Spoken Word

“In the Tolstoy State Museum in Moscow, there are 1,754 letters from Americans ... A ‘Bradford’ wrote in 1890, just after The Kreutzer Sonata was published, to Tolstoy in St. Petersburg, Russia. Of course Tolstoy was not in St. Petersburg, but letters that were addressed to Tolstoy anywhere in Russia got to him. He was that famous.”

Robert Whittaker, professor of Russian at Lehman College 1

“If you put a single chimpanzee in a room with a computer, in a week that single chimpanzee could write a health care reform bill that would do better than the existing health care system. There’s no way policy makers could actually make things work worse than what we have now.”

Mark Schlesinger, SLC Health Advocacy Program faculty member 2

“White people have to own up, admit you have a race. The first step is admitting you’re white.”

Damali Ayo, comedian and author of How to Rent a Negro 3

“History is in some ways a very creative act, because you have limited evidence—you just can’t know everything. Everybody can tell a slightly different story even if they have the same evidence.”

Judy Wu, author of Dr. Mom Chung of the Fair-Haired Bastards: The Life of a Wartime Celebrity 4

“Extinction is an unusual form of death because while most death adds a spoke to the wheel of life, extinction carries a peculiar finality, an end of lineages, a preclusion of futures. As the poet Gary Snyder put it, ‘death is one thing. An end to birth is something else.’”

Carl Safina, scientist, author, and founder of the Blue Ocean Institute 5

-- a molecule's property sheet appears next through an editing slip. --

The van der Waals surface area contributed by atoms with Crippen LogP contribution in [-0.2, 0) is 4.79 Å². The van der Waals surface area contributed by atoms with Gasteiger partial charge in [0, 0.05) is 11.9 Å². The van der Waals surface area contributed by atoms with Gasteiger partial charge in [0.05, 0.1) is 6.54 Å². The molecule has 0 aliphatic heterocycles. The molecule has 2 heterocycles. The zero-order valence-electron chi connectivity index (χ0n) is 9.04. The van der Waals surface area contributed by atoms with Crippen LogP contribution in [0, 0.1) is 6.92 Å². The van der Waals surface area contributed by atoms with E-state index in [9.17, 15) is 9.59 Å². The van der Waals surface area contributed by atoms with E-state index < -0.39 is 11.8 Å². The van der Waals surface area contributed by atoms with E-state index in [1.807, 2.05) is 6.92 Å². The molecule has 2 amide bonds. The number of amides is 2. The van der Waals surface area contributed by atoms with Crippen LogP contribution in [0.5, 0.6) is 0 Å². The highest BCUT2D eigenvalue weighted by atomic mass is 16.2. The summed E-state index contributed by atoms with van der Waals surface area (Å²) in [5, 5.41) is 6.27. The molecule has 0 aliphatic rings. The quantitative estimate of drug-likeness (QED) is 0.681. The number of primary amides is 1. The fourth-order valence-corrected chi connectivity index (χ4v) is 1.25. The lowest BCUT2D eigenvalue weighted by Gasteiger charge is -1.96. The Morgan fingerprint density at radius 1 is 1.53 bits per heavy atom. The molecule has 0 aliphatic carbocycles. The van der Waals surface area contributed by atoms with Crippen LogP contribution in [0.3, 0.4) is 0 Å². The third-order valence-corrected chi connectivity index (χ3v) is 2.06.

“In the two decades following World War II, Jewish American writing—with the focus on Bellow, Malamud, Roth—was mainstream, due to the equivalence drawn between the Jew as a figure of alienation in an era of universal alienation, the Jew as everyman. But with the advent of multiculturalism, Jewish American culture has been receding, moving back toward the margins that it occupied when the ‘melting pot’ reigned supreme.”

Hana Wirth-Nesher, director of the Goldreich Institute for Yiddish Language, Literature, and Culture at Tel Aviv University 6

  1. “Writing to Leo Tolstoy: Letters from Americans, 1880s to 1910,” November 11, 2009. Sponsored by the Merle Rosenblatt Goldman Fund to Support International Inquiry.
  2. “The Devil Is In the Details: Current Health Care Reform Proposals,” October 26, 2009. Part of the Health, Science, and Society Health Care Reform series.
  3. “I Can Fix It: Ten Easy Steps to Improving Race Relations,” September 17, 2009. View the other nine steps at fixracism.com. Sponsored by the offices of Diversity and Campus Engagement, Dean of Studies, and Community Partnerships.
  4. “Dr. Mom Chung of the Fair-Haired Bastards: The Life of a Wartime Celebrity,” October 22, 2009. Wu discussed Margaret Jessie Chung (1889-1959), the first American-born, Chinese, female physician. Part of the Women’s History lecture series.
  5. “In the Same Net; Biodiversity, Ethics, and the Human Spirit,” Annual Science Lecture, November 18, 2009. Blue Ocean Institute is the only conservation organization that uses science, art, and literature to inspire a closer bond with nature, especially the sea.
  6. “The Yiddish Atlantic: Transnational Jewish American Literature,” November 2, 2009. Sponsored by the Jewish Studies Programming Fund.

+ Watch the complete talks by Wu, Schlesinger, and Safina.